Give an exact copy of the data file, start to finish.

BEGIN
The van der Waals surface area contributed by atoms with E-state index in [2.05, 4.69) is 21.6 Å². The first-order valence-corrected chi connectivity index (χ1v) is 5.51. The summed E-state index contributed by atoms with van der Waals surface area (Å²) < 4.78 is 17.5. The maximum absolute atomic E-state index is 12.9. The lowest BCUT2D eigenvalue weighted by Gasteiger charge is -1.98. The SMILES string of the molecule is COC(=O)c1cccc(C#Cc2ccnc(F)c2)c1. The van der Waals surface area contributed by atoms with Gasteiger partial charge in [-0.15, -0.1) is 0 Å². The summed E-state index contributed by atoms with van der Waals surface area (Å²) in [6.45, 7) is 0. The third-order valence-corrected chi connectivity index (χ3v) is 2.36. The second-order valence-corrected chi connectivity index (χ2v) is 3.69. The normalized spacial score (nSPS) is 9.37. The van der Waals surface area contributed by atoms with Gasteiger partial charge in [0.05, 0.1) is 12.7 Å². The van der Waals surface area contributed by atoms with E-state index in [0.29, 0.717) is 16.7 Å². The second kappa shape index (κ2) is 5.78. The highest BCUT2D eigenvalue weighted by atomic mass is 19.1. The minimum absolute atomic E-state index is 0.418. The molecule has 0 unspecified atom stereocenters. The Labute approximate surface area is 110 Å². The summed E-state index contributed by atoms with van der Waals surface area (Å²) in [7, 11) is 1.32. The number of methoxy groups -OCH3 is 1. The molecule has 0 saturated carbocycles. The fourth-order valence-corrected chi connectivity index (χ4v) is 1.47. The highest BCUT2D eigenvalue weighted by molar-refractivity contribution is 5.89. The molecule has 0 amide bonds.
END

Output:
The van der Waals surface area contributed by atoms with E-state index in [2.05, 4.69) is 21.6 Å². The first-order valence-corrected chi connectivity index (χ1v) is 5.51. The summed E-state index contributed by atoms with van der Waals surface area (Å²) < 4.78 is 17.5. The maximum absolute atomic E-state index is 12.9. The lowest BCUT2D eigenvalue weighted by Gasteiger charge is -1.98. The SMILES string of the molecule is COC(=O)c1cccc(C#Cc2ccnc(F)c2)c1. The van der Waals surface area contributed by atoms with Gasteiger partial charge in [-0.15, -0.1) is 0 Å². The summed E-state index contributed by atoms with van der Waals surface area (Å²) in [6.45, 7) is 0. The third-order valence-corrected chi connectivity index (χ3v) is 2.36. The second-order valence-corrected chi connectivity index (χ2v) is 3.69. The normalized spacial score (nSPS) is 9.37. The van der Waals surface area contributed by atoms with Gasteiger partial charge in [0.05, 0.1) is 12.7 Å². The van der Waals surface area contributed by atoms with E-state index in [0.29, 0.717) is 16.7 Å². The second kappa shape index (κ2) is 5.78. The highest BCUT2D eigenvalue weighted by atomic mass is 19.1. The minimum absolute atomic E-state index is 0.418. The molecule has 0 unspecified atom stereocenters. The Labute approximate surface area is 110 Å². The summed E-state index contributed by atoms with van der Waals surface area (Å²) in [7, 11) is 1.32. The number of methoxy groups -OCH3 is 1. The molecule has 0 saturated carbocycles. The fourth-order valence-corrected chi connectivity index (χ4v) is 1.47. The highest BCUT2D eigenvalue weighted by molar-refractivity contribution is 5.89. The molecule has 0 amide bonds.